Saturday, January 17, 2015


Over the past week or so, I've read a couple of articles that have been recommended to me by people on Google+. Both of them have to do with law enforcement and money. One was about police officials in New York cracking down on officers for the recent slowdown there - the author's speculation (without much basis, it turns out) was that the crackdown was motivated by a dropoff in revenue from tickets and whatnot, and the city was becoming antsy for money. The other was about Attorney General Eric Holder's recent actions to limit Equitable Sharing of funds seized by state and local police departments - often as a way for officers to get around the stringent requirements attached to Civil Asset Forfeiture - and the requirement that money go into the general fund, rather than directly to the police department.

What both of these things have in common is that they wind up being ways in which the government draws money out of poor communities. Fines and fees for non-payment of tickets and the like tend to escalate quickly for people who don't have the money to pay them off, and Civil Asset Forfietures arising from traffic stops tend to fall mainly on people who operate in the cash economy - who tend to be poor. On the other hand, they allow the rest of us to get by on a somewhat cheaper ride than we would otherwise get.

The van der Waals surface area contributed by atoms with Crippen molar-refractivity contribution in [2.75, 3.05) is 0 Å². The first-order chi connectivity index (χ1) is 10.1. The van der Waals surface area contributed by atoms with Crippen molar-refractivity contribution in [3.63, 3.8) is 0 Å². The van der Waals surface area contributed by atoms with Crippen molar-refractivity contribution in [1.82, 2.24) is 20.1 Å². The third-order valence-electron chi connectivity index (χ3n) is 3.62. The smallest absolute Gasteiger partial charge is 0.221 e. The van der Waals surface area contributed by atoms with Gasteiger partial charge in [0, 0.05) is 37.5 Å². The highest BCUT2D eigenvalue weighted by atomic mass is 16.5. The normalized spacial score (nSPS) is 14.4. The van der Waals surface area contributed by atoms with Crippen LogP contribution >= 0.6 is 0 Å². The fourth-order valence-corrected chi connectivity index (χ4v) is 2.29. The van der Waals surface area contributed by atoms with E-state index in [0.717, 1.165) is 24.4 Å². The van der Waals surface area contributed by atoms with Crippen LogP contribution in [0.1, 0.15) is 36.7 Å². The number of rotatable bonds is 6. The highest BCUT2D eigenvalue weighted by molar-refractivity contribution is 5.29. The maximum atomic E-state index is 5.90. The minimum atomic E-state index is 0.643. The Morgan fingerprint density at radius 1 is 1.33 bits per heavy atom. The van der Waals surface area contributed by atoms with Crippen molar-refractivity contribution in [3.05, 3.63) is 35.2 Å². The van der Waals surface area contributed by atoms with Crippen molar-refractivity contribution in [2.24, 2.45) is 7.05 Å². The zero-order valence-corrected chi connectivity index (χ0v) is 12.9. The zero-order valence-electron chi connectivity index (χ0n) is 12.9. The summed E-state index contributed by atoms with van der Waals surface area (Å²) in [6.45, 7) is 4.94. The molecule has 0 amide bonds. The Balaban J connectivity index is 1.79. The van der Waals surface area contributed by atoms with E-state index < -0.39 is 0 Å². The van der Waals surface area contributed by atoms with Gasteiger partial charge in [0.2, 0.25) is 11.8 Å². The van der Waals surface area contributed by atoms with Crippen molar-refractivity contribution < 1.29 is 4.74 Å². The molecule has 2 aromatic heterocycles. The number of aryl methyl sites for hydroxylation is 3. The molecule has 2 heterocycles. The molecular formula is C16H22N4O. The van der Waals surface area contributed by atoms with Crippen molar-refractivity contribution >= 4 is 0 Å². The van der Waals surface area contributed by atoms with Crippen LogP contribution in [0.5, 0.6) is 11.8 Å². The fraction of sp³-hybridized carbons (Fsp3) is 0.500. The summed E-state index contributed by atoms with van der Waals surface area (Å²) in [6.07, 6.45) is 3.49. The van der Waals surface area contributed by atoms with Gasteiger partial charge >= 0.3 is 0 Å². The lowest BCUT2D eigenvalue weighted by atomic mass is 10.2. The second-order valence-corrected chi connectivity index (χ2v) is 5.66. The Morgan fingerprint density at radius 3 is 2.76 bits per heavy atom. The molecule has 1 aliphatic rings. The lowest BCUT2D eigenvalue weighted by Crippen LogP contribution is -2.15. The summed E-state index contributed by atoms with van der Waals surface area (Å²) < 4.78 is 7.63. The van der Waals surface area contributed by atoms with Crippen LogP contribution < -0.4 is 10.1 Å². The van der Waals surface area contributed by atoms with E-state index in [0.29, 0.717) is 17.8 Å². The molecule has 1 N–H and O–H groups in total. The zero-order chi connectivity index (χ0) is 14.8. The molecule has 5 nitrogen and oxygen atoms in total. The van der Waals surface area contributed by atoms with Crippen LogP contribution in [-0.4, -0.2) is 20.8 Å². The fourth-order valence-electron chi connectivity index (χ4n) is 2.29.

“There is some grave concern about the possible loss of significant funding while local police and state police are being asked to do more and more each year.”
Bill Johnson, executive director, National Association of Police Organizations
Holder limits seized-asset sharing process that split billions with local, state police
This is part of the reason why programs like this lasted for as long as they have - they allowed the police agencies that participated in them to increase their funding levels, without needing to ask for tax increases. And the people most often injured by the seizures were easily written off. As a nation, we need to be less willing to throw one another under the bus.

No comments: